Darren McCollester/Getty Images
Texas Gov. Rick Perry at Popovers on the Square in Portsmouth, NH, August 18, 2011.
Texas Gov. Rick Perry at Popovers on the Square in Portsmouth, NH, August 18, 2011. Darren McCollester/Getty Images
A day after he publicly questioned the science supporting the expert consensus that human activity contributes to global warming, Texas Gov. Rick Perry stuck a skeptical tone about evolution in response to a child's question.
NPR's Ari Shapiro who was covering Perry's campaign Thursday, reports that during the Texas governor's visit to Popovers coffee shop in downtown Portsmouth, a boy asked the Republican seeking his party's presidential nomination how old the world is.
How old do I think the earth is? You know what? I don't have any idea. I know it's pretty old. So it goes back a long, long way. I'm not sure anybody actually knows completely and absolutely how old the earth is.
I hear your mom was asking about evolution and, you know, it's a theory that's out there. It's got some gaps in it, but in Texas we teach both creationism and evolution in our public schools. Because I figure you're smart enough to figure out which one is right.
For the record, scientists believe the age of the Earth to be about 4.54 billion years old, give or take a few tens of million of years. Obviously, this result of the scientific method is a conclusion many fundamentalist Christians like Perry don't accept.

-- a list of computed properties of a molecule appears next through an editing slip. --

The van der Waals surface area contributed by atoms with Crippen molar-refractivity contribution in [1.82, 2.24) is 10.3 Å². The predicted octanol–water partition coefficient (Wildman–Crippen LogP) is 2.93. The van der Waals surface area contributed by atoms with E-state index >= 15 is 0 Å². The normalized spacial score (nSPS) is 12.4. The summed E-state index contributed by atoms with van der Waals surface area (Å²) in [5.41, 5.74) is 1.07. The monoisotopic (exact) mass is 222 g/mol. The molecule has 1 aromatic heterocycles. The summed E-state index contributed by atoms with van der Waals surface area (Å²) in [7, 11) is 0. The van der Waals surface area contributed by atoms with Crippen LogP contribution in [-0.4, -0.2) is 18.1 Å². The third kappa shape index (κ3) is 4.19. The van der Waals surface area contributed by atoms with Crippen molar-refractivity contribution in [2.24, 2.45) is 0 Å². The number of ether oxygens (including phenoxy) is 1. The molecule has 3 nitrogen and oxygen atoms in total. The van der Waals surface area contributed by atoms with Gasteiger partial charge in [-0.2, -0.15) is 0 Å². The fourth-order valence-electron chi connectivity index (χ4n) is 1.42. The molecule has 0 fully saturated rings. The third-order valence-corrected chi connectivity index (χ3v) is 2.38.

The same can be said for evolution. The "gaps" Perry mentioned are certainly there. For instance, how exactly life began is a foundational gap in evolution, not well understood now though that doesn't mean it will always be a scientific mystery.
But as far as science is concerned, evolution, gaps included, remains the best explanation for life as we know it in all it's various forms.
Creationists take the gaps in the theory of evolution as an opportunity to argue that those missing pieces make evolution flawed as an explanation, and say it boosts their case for life being created by God as the Bible describes. That's where Perry was coming from.
Creationism has gaps, too, of course. (Where did God come from?, for instance.) But Perry apparently didn't acknowledge those.
In any event, as Ari went on to report for the NPR radio network's newscast:
One challenge Perry faces here in New Hampshire is translating his success in socially conservative Texas to this northeastern state where Republicans tend to be more moderate, and fiscal conservatism trumps social issues.
During his first week in the field, he has made waves by dismissing global warming and suggesting that the chairman of the Federal Reserve is treasonous.
On Wednesday in an appearance before a New Hampshire business group, Perry took issue with the expert consensus that humans are contributing to global warming.
As with his response on the Earth's age and evolution, he dismissed the consensus as a theory and left the impression that there was a growing number of equally qualified experts who doubt the scientific evidence for human-caused warming. He also suggested that the only manipulated scientific data supported the consensus.
The Washington Post's Glenn Kessler does an effective job of dismantling Perry's assertion in his The Factchecker blog.